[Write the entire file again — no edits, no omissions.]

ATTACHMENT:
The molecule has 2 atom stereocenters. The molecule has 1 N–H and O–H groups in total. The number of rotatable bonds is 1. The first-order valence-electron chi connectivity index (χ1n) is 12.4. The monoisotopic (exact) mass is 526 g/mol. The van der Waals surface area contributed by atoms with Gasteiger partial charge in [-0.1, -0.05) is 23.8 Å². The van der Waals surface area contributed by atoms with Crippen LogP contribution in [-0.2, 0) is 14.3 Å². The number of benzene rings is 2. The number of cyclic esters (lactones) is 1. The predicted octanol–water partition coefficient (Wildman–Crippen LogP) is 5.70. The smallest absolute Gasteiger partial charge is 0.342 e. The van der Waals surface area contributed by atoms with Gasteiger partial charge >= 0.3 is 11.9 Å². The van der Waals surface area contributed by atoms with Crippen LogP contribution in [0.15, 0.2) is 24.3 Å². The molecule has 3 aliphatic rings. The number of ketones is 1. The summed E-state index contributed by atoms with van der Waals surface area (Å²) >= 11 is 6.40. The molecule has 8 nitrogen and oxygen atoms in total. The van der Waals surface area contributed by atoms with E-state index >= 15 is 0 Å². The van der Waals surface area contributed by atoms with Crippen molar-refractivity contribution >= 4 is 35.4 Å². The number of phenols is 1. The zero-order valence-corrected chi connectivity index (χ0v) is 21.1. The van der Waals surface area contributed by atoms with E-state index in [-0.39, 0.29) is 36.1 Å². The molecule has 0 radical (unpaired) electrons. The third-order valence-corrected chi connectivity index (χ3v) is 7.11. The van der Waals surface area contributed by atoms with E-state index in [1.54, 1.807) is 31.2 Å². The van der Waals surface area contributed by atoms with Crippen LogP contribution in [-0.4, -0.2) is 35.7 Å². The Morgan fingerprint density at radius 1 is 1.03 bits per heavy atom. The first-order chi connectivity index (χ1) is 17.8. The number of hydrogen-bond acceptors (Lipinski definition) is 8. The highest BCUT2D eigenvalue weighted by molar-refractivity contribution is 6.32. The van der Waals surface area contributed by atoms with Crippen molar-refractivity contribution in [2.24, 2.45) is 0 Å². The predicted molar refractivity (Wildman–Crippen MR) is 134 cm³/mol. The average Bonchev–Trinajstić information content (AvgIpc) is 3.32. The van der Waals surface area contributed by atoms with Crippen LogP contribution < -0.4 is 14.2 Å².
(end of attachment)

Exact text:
The molecule has 2 atom stereocenters. The molecule has 1 N–H and O–H groups in total. The number of rotatable bonds is 1. The first-order valence-electron chi connectivity index (χ1n) is 12.4. The monoisotopic (exact) mass is 526 g/mol. The van der Waals surface area contributed by atoms with Gasteiger partial charge in [-0.1, -0.05) is 23.8 Å². The van der Waals surface area contributed by atoms with Crippen LogP contribution in [-0.2, 0) is 14.3 Å². The number of benzene rings is 2. The number of cyclic esters (lactones) is 1. The predicted octanol–water partition coefficient (Wildman–Crippen LogP) is 5.70. The smallest absolute Gasteiger partial charge is 0.342 e. The van der Waals surface area contributed by atoms with Gasteiger partial charge >= 0.3 is 11.9 Å². The van der Waals surface area contributed by atoms with Crippen LogP contribution in [0.15, 0.2) is 24.3 Å². The molecule has 3 aliphatic rings. The number of ketones is 1. The summed E-state index contributed by atoms with van der Waals surface area (Å²) >= 11 is 6.40. The molecule has 8 nitrogen and oxygen atoms in total. The van der Waals surface area contributed by atoms with E-state index >= 15 is 0 Å². The van der Waals surface area contributed by atoms with Crippen molar-refractivity contribution >= 4 is 35.4 Å². The number of phenols is 1. The zero-order valence-corrected chi connectivity index (χ0v) is 21.1. The van der Waals surface area contributed by atoms with E-state index in [-0.39, 0.29) is 36.1 Å². The molecule has 0 radical (unpaired) electrons. The third-order valence-corrected chi connectivity index (χ3v) is 7.11. The van der Waals surface area contributed by atoms with E-state index in [1.54, 1.807) is 31.2 Å². The van der Waals surface area contributed by atoms with Crippen LogP contribution in [-0.4, -0.2) is 35.7 Å². The Morgan fingerprint density at radius 1 is 1.03 bits per heavy atom. The first-order chi connectivity index (χ1) is 17.8. The number of hydrogen-bond acceptors (Lipinski definition) is 8. The highest BCUT2D eigenvalue weighted by molar-refractivity contribution is 6.32. The van der Waals surface area contributed by atoms with Crippen molar-refractivity contribution in [2.24, 2.45) is 0 Å². The predicted molar refractivity (Wildman–Crippen MR) is 134 cm³/mol. The average Bonchev–Trinajstić information content (AvgIpc) is 3.32. The van der Waals surface area contributed by atoms with Crippen LogP contribution < -0.4 is 14.2 Å².